Most of us would agree that the people in Brooklyn and the people on the Mississippi Delta speak dialects of the English language-well, of the US dialect of the English language. However, if someone who has seldom left Brooklyn were to meet an African American who has seldom left his rural home in the Mississippi Delta, they would hardly be able to communicate with each other. You can imagine the problems between a life-long resident of Yorkshire, England and a Mississippian from the Delta.
In the movie, "My Cousin Vinny," there is a famous scene in which the Brooklyn character played by Joe Pesci refers to "the two yutes [youths] in question" and the educated Southern judge, played by Fred Gwynne, has no idea what he is referring to. This breakdown of communications, however, would have been much more profound had Joe tried to talk to rural African Americans.
So where do dialects come from and how do they become languages? First, how do dialects arise? As the population speaking a language increases, it tends to expand, to migrate away from the center. The farther away from the center it moves, the more difficult it is to keep up with the constant changes taking place in the central area.
Moreover, migration takes people into areas where other languages are spoken. In interacting with members of the other linguistic culture, features of the other language little by little creep into the migrating language. These changes do not match those that are taking place at the center and, over the years, they mount up until the migrating population is speaking with a distinct accent-like people from Brooklyn and Long Island.
The migratory population moves farther and farther away, integrating more and more with the foreign culture. The differences between its accent and that of the central population increase until they are speaking a distinct dialect of the language. Now we have strongly noticeable differences, such as the speech of Mississippians and Brooklynites.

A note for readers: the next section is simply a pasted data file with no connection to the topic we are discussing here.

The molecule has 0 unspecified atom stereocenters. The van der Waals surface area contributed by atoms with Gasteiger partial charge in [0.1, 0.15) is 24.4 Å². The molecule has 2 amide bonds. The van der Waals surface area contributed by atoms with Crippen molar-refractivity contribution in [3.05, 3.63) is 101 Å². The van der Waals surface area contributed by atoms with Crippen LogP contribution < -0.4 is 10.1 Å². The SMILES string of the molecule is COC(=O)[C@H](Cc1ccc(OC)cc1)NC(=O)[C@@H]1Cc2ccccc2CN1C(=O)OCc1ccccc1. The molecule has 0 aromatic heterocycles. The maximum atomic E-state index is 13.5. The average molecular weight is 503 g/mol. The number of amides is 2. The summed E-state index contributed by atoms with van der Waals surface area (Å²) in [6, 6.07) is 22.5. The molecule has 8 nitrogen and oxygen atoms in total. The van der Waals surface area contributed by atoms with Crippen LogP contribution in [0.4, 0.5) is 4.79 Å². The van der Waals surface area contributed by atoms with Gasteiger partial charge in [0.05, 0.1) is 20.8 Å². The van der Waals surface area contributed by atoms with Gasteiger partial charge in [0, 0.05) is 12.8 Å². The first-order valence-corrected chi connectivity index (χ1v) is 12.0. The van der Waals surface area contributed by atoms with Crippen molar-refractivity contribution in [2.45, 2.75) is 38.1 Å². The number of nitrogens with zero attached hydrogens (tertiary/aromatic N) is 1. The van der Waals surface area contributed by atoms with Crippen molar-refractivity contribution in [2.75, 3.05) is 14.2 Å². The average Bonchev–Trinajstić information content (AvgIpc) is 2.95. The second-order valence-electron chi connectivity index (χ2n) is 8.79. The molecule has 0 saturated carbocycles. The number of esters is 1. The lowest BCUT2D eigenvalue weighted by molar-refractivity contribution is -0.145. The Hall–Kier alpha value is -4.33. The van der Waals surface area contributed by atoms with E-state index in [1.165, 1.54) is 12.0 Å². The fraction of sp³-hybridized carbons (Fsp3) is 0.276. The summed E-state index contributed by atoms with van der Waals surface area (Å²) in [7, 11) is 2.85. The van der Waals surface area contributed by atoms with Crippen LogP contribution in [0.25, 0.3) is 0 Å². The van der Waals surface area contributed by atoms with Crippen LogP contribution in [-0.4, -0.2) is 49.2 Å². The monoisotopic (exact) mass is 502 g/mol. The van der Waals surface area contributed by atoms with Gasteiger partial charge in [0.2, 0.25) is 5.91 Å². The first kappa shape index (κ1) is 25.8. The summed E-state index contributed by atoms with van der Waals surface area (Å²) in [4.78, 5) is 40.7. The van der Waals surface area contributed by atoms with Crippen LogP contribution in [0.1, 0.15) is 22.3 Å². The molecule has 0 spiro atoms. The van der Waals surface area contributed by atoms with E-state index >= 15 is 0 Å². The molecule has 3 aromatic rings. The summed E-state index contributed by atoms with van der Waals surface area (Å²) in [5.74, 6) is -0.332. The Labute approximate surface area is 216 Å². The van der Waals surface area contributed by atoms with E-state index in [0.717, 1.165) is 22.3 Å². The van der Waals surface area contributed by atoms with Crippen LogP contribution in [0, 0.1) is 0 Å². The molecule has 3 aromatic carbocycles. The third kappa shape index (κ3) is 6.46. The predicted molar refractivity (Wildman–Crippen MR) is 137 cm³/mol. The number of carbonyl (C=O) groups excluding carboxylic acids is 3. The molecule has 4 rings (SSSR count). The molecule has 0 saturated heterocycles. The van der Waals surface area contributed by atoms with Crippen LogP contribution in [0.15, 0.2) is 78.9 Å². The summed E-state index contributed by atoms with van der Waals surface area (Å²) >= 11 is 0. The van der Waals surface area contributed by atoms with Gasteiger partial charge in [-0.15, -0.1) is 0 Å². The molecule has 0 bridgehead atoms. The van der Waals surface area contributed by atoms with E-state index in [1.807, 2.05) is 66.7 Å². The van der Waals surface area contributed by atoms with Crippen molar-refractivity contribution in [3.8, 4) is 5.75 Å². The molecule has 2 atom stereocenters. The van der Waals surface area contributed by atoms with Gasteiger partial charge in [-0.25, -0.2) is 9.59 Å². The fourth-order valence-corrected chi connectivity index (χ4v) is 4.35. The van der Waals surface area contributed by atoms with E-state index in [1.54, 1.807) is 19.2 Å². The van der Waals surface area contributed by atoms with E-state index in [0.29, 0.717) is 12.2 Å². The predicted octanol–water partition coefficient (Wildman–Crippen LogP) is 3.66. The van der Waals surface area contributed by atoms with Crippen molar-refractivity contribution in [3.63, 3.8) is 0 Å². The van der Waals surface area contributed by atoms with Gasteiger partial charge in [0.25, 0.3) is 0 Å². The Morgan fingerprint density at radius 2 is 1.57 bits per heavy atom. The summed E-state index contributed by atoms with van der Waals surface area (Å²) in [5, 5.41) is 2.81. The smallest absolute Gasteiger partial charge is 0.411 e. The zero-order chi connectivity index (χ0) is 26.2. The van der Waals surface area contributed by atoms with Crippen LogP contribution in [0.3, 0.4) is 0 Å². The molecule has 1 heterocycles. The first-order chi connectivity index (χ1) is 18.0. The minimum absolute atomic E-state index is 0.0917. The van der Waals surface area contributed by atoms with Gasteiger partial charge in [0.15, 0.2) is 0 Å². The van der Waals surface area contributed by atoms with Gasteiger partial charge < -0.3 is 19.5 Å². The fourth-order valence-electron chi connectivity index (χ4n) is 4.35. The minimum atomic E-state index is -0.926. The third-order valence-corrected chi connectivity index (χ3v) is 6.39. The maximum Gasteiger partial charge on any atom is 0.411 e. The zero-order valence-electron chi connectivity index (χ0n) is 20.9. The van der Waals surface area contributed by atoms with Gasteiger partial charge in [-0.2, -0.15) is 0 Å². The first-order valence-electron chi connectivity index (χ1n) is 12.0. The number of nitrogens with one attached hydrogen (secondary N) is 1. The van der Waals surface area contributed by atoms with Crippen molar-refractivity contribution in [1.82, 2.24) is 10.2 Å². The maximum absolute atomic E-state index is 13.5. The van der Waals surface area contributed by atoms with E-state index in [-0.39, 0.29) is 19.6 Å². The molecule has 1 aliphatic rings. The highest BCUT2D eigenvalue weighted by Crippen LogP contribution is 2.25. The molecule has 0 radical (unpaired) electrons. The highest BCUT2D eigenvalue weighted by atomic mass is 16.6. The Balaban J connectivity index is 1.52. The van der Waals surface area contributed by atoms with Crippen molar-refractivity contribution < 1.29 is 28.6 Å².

Even if the central population has massive TV, radio, and motion picture facilities, if the two populations do not talk with each other on a regular basis, the dialects become more and more dissimilar and comprehension becomes more and more difficult.
This brings us to the second question: at what point does a dialect become an independent language? When the two dialects are 51% mutually incomprehensible? When they are 66.67% mutually incomprehensible? When they are 82.4567% mutually incomprehensible? As you can see, it is impossible to draw a line without arbitrarily defining what dialects and languages are.
This problem has led to some interesting inconsistencies in the use of the terms "dialect" and "language." Norwegian, Swedish, and Danish are essentially striking dialects of the same language.
On the other hand, what we refer to as "Chinese" is, in fact, at least 7 different languages: Mandarin, Cantonese, Hakka, Xiang, Min, Gan, and Wu. These languages are usually referred to as "dialect groups" which amounts to the same thing as languages—right? Speakers of these languages cannot communicate with each other at all or only to a very limited degree.
How did this situation come to pass? Someone once said that a language is a dialect with an army. If the Norwegians, Swedes, and Danes have distinguishable borders that they can defend, that is more important than distinguishable, mutually incomprehensible languages.
It should therefore come as no surprise, then, that speakers of Serbo-Croatian in the former Yugoslavia, now claim to speak distinct languages: Croatian, Serbian, and Bosnian. Each of their territories have been recognized as sovereign states (and all are building up their armies). Yet the differences between these languages, as spoken in their capitals, are less than those distinguishing Brooklyn and Mississippian US English.
If you spoke Croatian in the northernmost province of Croatia, then slowly traveled south, say, 50 miles or so, then stopping for a week to learn the slight differences in the local dialect each time you stopped, by the time you reached Sophia, you would be speaking Bulgarian. No where from Zagreb, Croatia to Sofia, Bulgaria is there a clear line between languages though speakers from Zagreb, Croatia can barely understand anyone speaking Bulgarian.
It is difficult to count all the conflicts that have arisen from drawing geopolitical boundaries without consideration of linguistic and cultural ones. About a third of the Kurds live in Iraq, another third in Turkey, and another third in Afghanistan. All live with the dream of one day living in their own Kurdistan-they even have a flag and coat of arms. However, until they have an army, they lack the means of achieving their dream.